Jeffrey Lazar, Todd Phillips, Steven Halper and Steven Wasserman — stole at least $30 million from 1998 to 2010.
The four men, who worked at the Lehr Construction Corporation, routinely inflated mechanical, electrical and other subcontractors’ costs by 10 percent to 13 percent on office projects they supervised, according to an indictment unsealed in State Supreme Court in Manhattan.
Lazar's father, Gerald, and uncle, Howard, both Lehr execs at the time, were busted in 1998 on bid-rigging charges.
The two pleaded guilty to first-degree commercial bribery. Howard was sentenced to 1 to 3 years in prison, Gerald received a conditional discharge, and Lehr continued operations under a court-instated monitor.
The indictments are part of a widening investigation by the district attorney into the city’s multibillion-dollar interior-construction industry. It is the second time in 13 years that executives at Lehr, which at its peak had roughly $500 million a year in billings, have been charged with fleecing their corporate customers, and the third corruption case involving a member of the Lazar family, which founded Lehr.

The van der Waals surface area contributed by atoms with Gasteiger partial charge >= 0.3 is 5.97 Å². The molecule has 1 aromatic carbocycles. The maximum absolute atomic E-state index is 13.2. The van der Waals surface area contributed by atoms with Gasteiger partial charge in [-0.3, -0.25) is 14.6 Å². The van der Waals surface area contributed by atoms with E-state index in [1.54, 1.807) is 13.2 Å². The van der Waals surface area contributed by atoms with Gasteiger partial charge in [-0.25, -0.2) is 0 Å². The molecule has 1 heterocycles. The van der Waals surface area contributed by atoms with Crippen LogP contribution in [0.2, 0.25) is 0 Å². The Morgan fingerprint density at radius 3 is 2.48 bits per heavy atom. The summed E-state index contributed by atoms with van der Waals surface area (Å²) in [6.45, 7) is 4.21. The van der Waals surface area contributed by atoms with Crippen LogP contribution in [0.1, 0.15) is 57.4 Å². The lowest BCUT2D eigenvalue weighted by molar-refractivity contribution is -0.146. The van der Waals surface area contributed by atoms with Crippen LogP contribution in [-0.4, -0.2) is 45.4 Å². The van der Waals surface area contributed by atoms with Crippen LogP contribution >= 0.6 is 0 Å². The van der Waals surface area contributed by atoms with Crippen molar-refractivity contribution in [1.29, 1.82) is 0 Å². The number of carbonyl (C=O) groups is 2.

In the late 1990s, when the interior construction industry was plagued by scandals, Lehr Construction was investigated for its role in a bid-rigging scheme, and its owners pleaded guilty to bribery in connection with the case. But the plea agreement allowed the firm to avoid any charges, according to The New York Times.
Among those charged 13 years ago were Gerald Lazar and his brother, Howard Lazar, who together ran Lehr Construction. They pleaded guilty to bribery and paid $3.3 million in restitution. Howard Lazar, who pleaded guilty in the 1970s to attempted bribery of city construction inspectors, served a short prison sentence and was forced to leave the industry. In a plea deal, Gerald Lazar was allowed to continue running Lehr.
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